Pharmacies that operate online and deliver orders to customers through mail or shipping companies are known as online pharmacies, internet pharmacies or mail order pharmacies. The main difference between a normal retails community drugstore and a legitimate online pharmacy is how the medications are purchased and received; similar to any online shopping. More convenient than traveling to a local drugstore is why some customers go online to shop for their meds. Any pharmacy that sells medication without requiring a doctor’s prescription are sometimes fraudulent and may be pushing counterfeit drugs that are either ineffective or downright dangerous.
The main attraction of online pharmacies is its low prices. Shoppers can sometimes get up 80% or more savings at foreign pharmacies. It is estimated that around 2 million packages of pharmaceuticals arrive annually by international mail from Thailand, India, South Africa and other points into the United States. According to a poll in 2006 from the Wall Street Journal/Harris Online, 80 percent of Americans prefer importing meds from other countries. 97% of online pharmacies are viewed as illegal in the U.S., the FDA campaigns to prevent consumers from purchasing drugs overseas via online pharmacies. President Obama’s budget supports a plan that may allow people to buy cheaper drugs from other countries.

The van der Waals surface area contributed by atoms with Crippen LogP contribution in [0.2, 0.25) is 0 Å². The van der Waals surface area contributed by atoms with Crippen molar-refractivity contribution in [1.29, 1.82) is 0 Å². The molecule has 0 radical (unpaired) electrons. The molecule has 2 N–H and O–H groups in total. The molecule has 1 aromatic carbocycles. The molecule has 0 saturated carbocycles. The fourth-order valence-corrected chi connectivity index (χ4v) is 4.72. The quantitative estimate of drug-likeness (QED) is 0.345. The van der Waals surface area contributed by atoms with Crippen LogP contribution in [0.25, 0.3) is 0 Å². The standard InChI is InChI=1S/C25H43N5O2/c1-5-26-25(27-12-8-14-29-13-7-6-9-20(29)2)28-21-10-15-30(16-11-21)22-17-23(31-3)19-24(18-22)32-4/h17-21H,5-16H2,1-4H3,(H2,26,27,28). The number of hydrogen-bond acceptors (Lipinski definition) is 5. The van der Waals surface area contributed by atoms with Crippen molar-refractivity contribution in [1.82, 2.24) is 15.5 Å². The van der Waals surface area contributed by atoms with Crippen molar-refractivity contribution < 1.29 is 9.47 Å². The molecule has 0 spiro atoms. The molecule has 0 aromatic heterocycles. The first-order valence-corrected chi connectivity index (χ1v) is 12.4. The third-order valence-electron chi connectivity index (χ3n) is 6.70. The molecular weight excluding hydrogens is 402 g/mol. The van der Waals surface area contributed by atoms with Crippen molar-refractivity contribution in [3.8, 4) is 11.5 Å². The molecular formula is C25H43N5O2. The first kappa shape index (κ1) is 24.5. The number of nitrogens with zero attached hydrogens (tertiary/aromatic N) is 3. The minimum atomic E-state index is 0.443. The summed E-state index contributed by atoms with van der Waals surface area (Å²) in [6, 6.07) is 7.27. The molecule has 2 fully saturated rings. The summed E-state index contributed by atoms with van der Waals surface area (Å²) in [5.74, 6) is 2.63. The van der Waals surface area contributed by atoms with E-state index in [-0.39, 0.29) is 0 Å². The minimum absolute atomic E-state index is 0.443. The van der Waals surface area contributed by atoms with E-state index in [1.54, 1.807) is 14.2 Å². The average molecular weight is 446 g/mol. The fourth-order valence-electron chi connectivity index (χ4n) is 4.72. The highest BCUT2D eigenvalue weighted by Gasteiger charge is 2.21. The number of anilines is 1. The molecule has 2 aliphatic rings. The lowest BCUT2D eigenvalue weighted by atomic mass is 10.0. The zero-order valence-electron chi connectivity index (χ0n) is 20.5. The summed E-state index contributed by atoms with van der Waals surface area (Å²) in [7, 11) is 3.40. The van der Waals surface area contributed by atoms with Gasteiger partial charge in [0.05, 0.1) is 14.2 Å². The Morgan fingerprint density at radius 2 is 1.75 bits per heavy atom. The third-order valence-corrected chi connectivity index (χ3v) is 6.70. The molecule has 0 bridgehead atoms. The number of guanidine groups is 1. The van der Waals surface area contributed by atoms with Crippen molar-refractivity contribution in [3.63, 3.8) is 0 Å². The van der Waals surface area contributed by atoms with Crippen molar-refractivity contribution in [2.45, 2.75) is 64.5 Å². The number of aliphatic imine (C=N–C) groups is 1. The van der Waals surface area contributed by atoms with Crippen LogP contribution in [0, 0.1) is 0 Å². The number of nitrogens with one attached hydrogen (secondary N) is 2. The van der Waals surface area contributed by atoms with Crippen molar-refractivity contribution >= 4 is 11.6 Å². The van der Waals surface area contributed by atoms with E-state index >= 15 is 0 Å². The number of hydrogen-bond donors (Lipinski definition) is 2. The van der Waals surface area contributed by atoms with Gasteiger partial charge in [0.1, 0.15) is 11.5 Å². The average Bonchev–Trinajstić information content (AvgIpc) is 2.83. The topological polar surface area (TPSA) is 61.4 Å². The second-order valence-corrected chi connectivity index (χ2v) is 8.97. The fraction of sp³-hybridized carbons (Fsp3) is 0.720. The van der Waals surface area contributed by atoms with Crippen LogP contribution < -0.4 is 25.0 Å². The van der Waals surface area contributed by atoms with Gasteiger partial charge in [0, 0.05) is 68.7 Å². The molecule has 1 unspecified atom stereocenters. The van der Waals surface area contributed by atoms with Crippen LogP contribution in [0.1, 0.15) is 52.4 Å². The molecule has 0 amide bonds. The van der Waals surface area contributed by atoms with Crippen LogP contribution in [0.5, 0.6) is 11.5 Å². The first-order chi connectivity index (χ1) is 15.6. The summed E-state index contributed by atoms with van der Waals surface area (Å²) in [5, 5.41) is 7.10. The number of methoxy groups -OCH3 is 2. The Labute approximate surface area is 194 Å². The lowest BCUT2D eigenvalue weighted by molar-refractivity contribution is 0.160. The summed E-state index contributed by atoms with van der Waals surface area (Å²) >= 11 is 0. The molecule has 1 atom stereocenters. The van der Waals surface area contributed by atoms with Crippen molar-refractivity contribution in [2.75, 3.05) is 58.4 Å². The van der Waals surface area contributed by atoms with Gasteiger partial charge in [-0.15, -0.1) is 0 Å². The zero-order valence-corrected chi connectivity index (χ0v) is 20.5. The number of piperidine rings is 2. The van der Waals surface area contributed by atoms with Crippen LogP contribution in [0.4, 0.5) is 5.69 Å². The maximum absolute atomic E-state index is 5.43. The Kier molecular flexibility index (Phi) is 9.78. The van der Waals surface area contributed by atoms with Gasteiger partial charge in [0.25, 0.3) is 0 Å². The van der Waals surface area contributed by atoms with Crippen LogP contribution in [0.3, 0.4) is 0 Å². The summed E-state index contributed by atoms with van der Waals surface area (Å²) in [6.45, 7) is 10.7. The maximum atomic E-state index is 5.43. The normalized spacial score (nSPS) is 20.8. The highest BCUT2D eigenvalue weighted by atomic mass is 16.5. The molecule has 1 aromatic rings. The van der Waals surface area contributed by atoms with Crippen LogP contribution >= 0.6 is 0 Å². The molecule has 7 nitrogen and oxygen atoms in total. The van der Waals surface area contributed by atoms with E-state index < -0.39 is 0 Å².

Reported in the journal Clinical Therapeutics, US consumers face a risk of purchasing counterfeit drugs because of the rising Internet sales of drugs. The worldwide sale of counterfeit drug, in total, was projected to reach $75 billion by 2010. There are two programs for online pharmacy verifications that are recognized by the National Association of Boards of Pharmacy. The first is VIPPS, which is operated by the NABP and was created in 1999. The Food and Drug Administration refers Internet users interested in using an online pharmacy service to the VIPPS program. The second is Legit Script, which as of September 2010 had approved over 340 Internet pharmacies as verified and legitimate, and further identified over 47,000 “unlicensed” Internet pharmacies. It is also important to note that Canadian and all non-U.S. online pharmacies that sell prescription medication to Americans, regardless of credentials, are not eligible for approval in the VIPPS and Legit Script programs. Many consumers and internet pharmacies see this as more of a market share protection for the big pharmacy companies in the US than an actual policy to protect consumers from fraudulent or counterfeit medications due to the wide availability and low prices of these legitimate medications in countries like Thailand, Philippines, South America, and India.